At the start of observations on Friday night, it will take 1.2 seconds for the radar to leave Earth, bounce off the passing asteroid, and return; by the time the first round of observations conclude on Saturday morning, it will take 2.1 seconds for each signal to return. If Goldstone were able to track the asteroid at its closest approach, the signal would only take two-tenths of a second to return to the dish.
When an asteroid travels that close, researchers use a second dish as the receiver. At Goldstone, the receiver is 12 miles (20 kilometers) away, the role served by another dish in NASA's Deep Space Network, an international collection of antennas spanning the globe.
Pinging with precision
Information collected by radar can be extraordinarily precise. Asteroids are often measured with a precision of a few tens of meters, even at great distances, a precision that exceeds measurements collected by optical telescopes. As a result, their orbital paths can be calculated with greater precision.
"For 2012 DA14, we expect that when we get radar measurements this weekend, we'll be able to compute its motion decades farther into the future than we would otherwise," Benner said.
Such precision can help scientists calculate the likelihood of potential future collisions. Radar measurements also help to identify possible mission targets for spacecraft. The upcoming OSIRIS-REx mission scheduled for a 2016 launch is designed to return to Earth with a sample from an asteroid; astronomers have used radar to scan potential targets. The telescope at Arecibo twice studied Itokawa, the asteroid visited in 2005 by the Japanese sample-return mission Hayabusa.
"In addition to all of the scientific objectives, we do a number of things to support missions," Benner said.
Photo: Arecibo Observatory/NSF
The more notice, the better
In 1968, an asteroid just over three-quarters of a mile long passed within 4 million miles (6.4 million km) of Earth. Astronomers used an older telescope at Goldstone Observatory, as well as one at Haystack Observatory in Massachusetts, to make the first radar observations of an asteroid. In the 1980s, radar observations of asteroids at Arecibo (pictured above) and Goldstone increased, but according to Benner, they've become even more frequent in the past few years.
Part of the reason for the upswing in observations has to do with improved technology; astronomers are better able to pick out asteroids in the sky. But interest has also peaked in recent years, Benner says, with the announcement of NASA's aim to send an astronaut to an asteroid, and two private companies announcing their intent to mine the nearby rocky bodies.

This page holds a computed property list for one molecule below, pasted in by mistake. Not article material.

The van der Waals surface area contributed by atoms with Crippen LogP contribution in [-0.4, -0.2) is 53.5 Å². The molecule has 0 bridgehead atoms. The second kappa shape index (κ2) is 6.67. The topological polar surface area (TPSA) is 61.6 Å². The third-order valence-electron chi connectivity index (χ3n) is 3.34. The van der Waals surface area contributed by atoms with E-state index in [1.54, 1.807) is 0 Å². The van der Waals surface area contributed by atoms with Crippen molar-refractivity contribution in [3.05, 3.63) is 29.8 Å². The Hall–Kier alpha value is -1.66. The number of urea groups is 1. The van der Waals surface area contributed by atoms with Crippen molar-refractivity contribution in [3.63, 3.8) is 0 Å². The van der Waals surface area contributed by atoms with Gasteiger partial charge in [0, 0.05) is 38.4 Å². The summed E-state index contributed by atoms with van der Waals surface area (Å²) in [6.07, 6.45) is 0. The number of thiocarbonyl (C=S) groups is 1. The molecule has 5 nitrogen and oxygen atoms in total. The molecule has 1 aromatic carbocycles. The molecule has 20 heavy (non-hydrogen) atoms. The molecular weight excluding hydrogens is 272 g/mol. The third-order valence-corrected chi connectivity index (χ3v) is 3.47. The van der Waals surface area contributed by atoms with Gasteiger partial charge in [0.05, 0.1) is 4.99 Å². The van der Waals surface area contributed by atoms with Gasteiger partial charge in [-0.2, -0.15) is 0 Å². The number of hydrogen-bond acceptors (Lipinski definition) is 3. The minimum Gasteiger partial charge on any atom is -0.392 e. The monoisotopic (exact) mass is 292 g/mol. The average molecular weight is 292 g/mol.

And the prospect of space tourism brings an added possibility; people may find themselves traveling to asteroids in the near future to get away from it all, Benner said.
But even with this increased interest, radar-based astronomy presents a number of challenges.
Because asteroids are comparatively small, optical telescopes often can't pick them up until they are relatively close. To conduct radar observations, scientists must have a good sense of where in the sky the object is. That means collecting a wealth of optical data about asteroids over time, to allow for more accurate predictions of their path.
"A lot of those observations come in from very dedicated and well-equipped amateur astronomers," Benner said. "Amateur in the sense that they are not getting paid for it, but they're doing professional-quality work. Their help has been invaluable."
Like all astronomers, those utilizing radar at Goldstone and Arecibo need to request time to use the instruments. But close-flying asteroids often provide very little notice of their arrival.
With 2012 DA14, by contrast, scientists have had nearly a year to prepare.
Because radar involves actively firing signals into space, scientists have to coordinate with a number of government agencies. Goldstone Observatory has to deal with over 20 agencies in the area, ranging from nearby military bases like Edwards Air Force Base and Fort Irwin to the Federal Aviation Administration. The radio signals are no threat to passing aircraft, but the work still requires coordination.
Although the public eye is on 2012 DA14, it is not the only asteroid currently being observed. Brenner notes that Goldstone is in the middle of observing three other asteroids at this time.
"2012 DA14 is an extraordinary one because it is going to get so close, but it is by no means the only one we're [studying]," Benner said.